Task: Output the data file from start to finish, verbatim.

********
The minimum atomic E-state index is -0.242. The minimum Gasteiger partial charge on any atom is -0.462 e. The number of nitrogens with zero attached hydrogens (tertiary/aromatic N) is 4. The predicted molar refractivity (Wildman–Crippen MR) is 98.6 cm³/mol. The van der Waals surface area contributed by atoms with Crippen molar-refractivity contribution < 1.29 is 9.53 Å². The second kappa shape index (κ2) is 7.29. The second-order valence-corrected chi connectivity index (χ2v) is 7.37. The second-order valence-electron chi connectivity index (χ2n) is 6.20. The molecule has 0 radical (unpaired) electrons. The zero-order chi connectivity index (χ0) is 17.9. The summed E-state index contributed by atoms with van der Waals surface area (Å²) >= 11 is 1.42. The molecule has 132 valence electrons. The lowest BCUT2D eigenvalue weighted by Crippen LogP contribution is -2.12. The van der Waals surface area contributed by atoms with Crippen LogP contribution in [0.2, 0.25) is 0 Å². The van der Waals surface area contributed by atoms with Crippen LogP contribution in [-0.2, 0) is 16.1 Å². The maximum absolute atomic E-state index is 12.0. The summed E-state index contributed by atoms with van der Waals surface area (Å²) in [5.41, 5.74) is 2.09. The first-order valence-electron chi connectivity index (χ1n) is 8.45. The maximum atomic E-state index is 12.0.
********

The minimum atomic E-state index is -0.242. The minimum Gasteiger partial charge on any atom is -0.462 e. The number of nitrogens with zero attached hydrogens (tertiary/aromatic N) is 4. The predicted molar refractivity (Wildman–Crippen MR) is 98.6 cm³/mol. The van der Waals surface area contributed by atoms with Crippen molar-refractivity contribution < 1.29 is 9.53 Å². The second kappa shape index (κ2) is 7.29. The second-order valence-corrected chi connectivity index (χ2v) is 7.37. The second-order valence-electron chi connectivity index (χ2n) is 6.20. The molecule has 0 radical (unpaired) electrons. The zero-order chi connectivity index (χ0) is 17.9. The summed E-state index contributed by atoms with van der Waals surface area (Å²) >= 11 is 1.42. The molecule has 132 valence electrons. The lowest BCUT2D eigenvalue weighted by Crippen LogP contribution is -2.12. The van der Waals surface area contributed by atoms with Crippen LogP contribution in [0.2, 0.25) is 0 Å². The van der Waals surface area contributed by atoms with Crippen LogP contribution in [-0.2, 0) is 16.1 Å². The maximum absolute atomic E-state index is 12.0. The summed E-state index contributed by atoms with van der Waals surface area (Å²) in [5.41, 5.74) is 2.09. The first-order valence-electron chi connectivity index (χ1n) is 8.45. The maximum atomic E-state index is 12.0.